the effect of genotype was not statistically significant between groups and despite being clinically disadvantaged these people still benefited from intense lifestyle modification or metformin. There was still a reduction in the incidence of diabetes compared to those just getting placebo. The risks conferred by the variants were indeed related to BCF but did not preclude these folks from responding favorably to the treatments (including weight loss + exercise)
The study was a comparison of four groups and metformin was compared to a placebo group as was rezulin (discontinued) and intense lifestyle. No drug continues to work once it is stopped that was never part of the original hypothesis. Even if metformin had a lingering effect, its 31% reduction in progression pales in comparison to the 58% seen in lifestyle. In other words, treating insulin sensitivity in one organ is no physiologic match to treating the entire insulin resistant body with exercise...

Rad Warrier said...

"Reversing diabetes would mean eating like a normal person--like my son or my 93 year old mom who can eat a big slice of cake and end up at 83 two hours later."

I do end up normally around 4.5 mmol/L (81 mg/dL) 2 hours after eating a big slice of cake, apple or blueberry pie, a cup of ice cream or very sweet Indian sweets like Laddoo, Gulab Jamun or Rasgulla. To ensure that it is not a reactive low, a couple of times I have checked blood glucose levels at half hour intervals and many times at 1 hour intervals. No, there is no spike anytime. But if I take a normal lunch of rice and curries or similar medium carb food, my 2 hour reading can be anywhere between 6 to 7.5 (108 to 135.) Looks like sweet things stimulate my pancreas to produce more insulin!

Might add that I could bring down my blood glucose levels from diabetic to more-or-less non-diabetic levels through eating less than before, exercising and taking Metformin.


Boz said...

My A1C has dropped to 5.3 and my blood pressure from 150/86 to 120/76 on the last 2 months. I've been eating a lower carb, more organic diet and lost 26 lbs. My insulin usage has been cut nearly in half.

Quilt fanatic said...

If find this fascinating and will further research it myself. Thank you for your work.

I have a question. Although I am already a low car eater, I would like to know what is considered to be a safe 'low carb' diet intake per day? How low can we go?

Jenny said...

You can go to Zero on the carbs, as long as you consume enough additional protein to allow the liver to create glucose via gluconeogenesis to fill the needs of your brain. I put together a calculator that helps with this. It's pretty rough but might be helpful.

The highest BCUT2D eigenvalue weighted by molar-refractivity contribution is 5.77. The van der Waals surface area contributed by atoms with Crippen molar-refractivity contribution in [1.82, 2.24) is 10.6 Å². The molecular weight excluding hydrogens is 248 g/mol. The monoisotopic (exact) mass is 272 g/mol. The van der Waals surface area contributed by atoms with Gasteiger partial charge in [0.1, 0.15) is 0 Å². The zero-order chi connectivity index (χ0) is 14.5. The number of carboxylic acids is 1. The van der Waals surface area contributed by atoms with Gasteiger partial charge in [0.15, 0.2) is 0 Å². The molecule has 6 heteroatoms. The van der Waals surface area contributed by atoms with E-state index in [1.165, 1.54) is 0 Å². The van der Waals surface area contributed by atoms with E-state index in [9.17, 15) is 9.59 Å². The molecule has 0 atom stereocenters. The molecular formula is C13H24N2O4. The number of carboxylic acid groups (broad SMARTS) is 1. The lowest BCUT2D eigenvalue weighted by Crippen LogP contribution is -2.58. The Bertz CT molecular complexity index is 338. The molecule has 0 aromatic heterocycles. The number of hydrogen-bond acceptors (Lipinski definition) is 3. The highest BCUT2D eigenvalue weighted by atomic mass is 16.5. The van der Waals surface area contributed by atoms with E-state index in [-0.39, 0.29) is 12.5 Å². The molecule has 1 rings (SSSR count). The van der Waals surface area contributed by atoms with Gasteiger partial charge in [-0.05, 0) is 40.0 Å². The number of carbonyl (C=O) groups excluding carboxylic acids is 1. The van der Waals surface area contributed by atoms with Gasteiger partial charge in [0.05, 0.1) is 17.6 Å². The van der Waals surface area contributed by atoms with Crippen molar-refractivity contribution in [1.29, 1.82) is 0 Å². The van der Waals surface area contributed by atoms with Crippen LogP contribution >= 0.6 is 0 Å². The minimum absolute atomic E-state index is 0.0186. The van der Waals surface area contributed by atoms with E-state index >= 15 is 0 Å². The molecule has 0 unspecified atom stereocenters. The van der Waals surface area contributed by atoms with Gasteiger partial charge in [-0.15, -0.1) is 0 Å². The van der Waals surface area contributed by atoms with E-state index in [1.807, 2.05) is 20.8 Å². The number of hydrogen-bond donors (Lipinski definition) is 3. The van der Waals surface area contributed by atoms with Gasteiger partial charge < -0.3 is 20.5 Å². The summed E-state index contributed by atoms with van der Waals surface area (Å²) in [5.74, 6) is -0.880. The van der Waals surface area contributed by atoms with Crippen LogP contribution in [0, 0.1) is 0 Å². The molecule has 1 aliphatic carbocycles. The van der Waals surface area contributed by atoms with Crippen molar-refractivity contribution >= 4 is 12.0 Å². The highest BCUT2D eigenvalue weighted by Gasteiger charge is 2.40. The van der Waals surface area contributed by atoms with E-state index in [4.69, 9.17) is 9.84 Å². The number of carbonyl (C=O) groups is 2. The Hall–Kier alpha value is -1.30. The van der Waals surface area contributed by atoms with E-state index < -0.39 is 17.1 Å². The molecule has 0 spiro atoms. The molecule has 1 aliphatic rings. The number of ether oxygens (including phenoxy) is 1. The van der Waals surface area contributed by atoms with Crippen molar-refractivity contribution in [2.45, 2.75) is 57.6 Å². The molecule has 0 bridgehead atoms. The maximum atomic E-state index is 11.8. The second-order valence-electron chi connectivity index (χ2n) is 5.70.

Metabolic Calculator.

The assumptions are listed on the screen that gives you your results.

If you eat no grains at all you should supplement with B vitamins. Because a very low carb diet can be diuretic at first, you might need to supplement with potassium and magnesium.

The biggest problem with no carbs or very low carbs is the tendency to get bad breath. This may be from ketones or from consuming too much protein which creates ammonia as it is broken down.

I've tried very low carb (10g a day or less) but it feels too weird for me to stick to for more than a week.

Quilt fanatic said...

Your calculating tool is excellent I hope everybody checks it out. It was actually quite helpful and I printed out a copy of my instructions to follow. You have answered many questions. Thank you so much.

caring dietitian said...

Nice post! I really dislike those people who spread false health claims. They do nothing but confuse individuals who are trying or even struggling to be healthy. Diabetes is not easy to deal with. The changes it entails cause not only physical but emotional changes as well. And to give false hopes to these patients is just unacceptable. Thanks for shedding some light into this "weight loss reverses Diabetes" issue.
Also, thanks for the information you share about Leptin. This is quite new and not a lot of people are familiar with it. Once again, thank you.

Trinkwasser said...

My readings on leptin and leptin resistance have so far been somewhat contradictory, presumably since it has only recently been discovered and is still being researched.

Does anyone have a "Leptin 101" type source? (Preferably one updated regularly)

Our familial genes seem to show a disconnect between leptin and insulin resistance in that it's us skinnies who have worse symptoms of metabolic syndrome/diabetes and some of the people who gain weight have much better numbers. I put on weight on a high carb diet but didn't start ballooning until fats were severely restricted: doing the opposite reversed the process just as rapidly. In my case the BG preceded the weight gain and the BG control reversed it, which does not tie in at all to *some* claims for leptin, but which does tie in with others.

Jenny said...


I haven't found all that much about leptin. Partially that is because researching obesity and weight loss is a miserable draining process where you encounter 150 idiotically designed or venal studies for every one that might point to useful information.

There is just too much money in selling bogus weight loss products--surgical, pharmaceutical, and supplements, and too much emotional investment in pre-existing beliefs among researchers.

I can only do so much of it before I burn out reading the crap, so I can't promise to give it the rigor I've given the blood sugar-related research.

Trinkwasser said...

You too huh?

Then what's worse is when the conclusions of the crap papers are trumpeted by "experts" like these

"It just doesn't make scientific sense," says Lowden. "These faddy diets irritate me because they make it difficult to help people realise that in the long term, there is only one way to lose weight and stay slim, and that's through eating a healthy, balanced diet and doing more exercise."

IF it was that simple we could all pack in and go home. Maybe in only s few more decades they'll start to notice the disconnect between their beliefs and the Real World.


if I find time I'll dig through some of these, a generally reputable source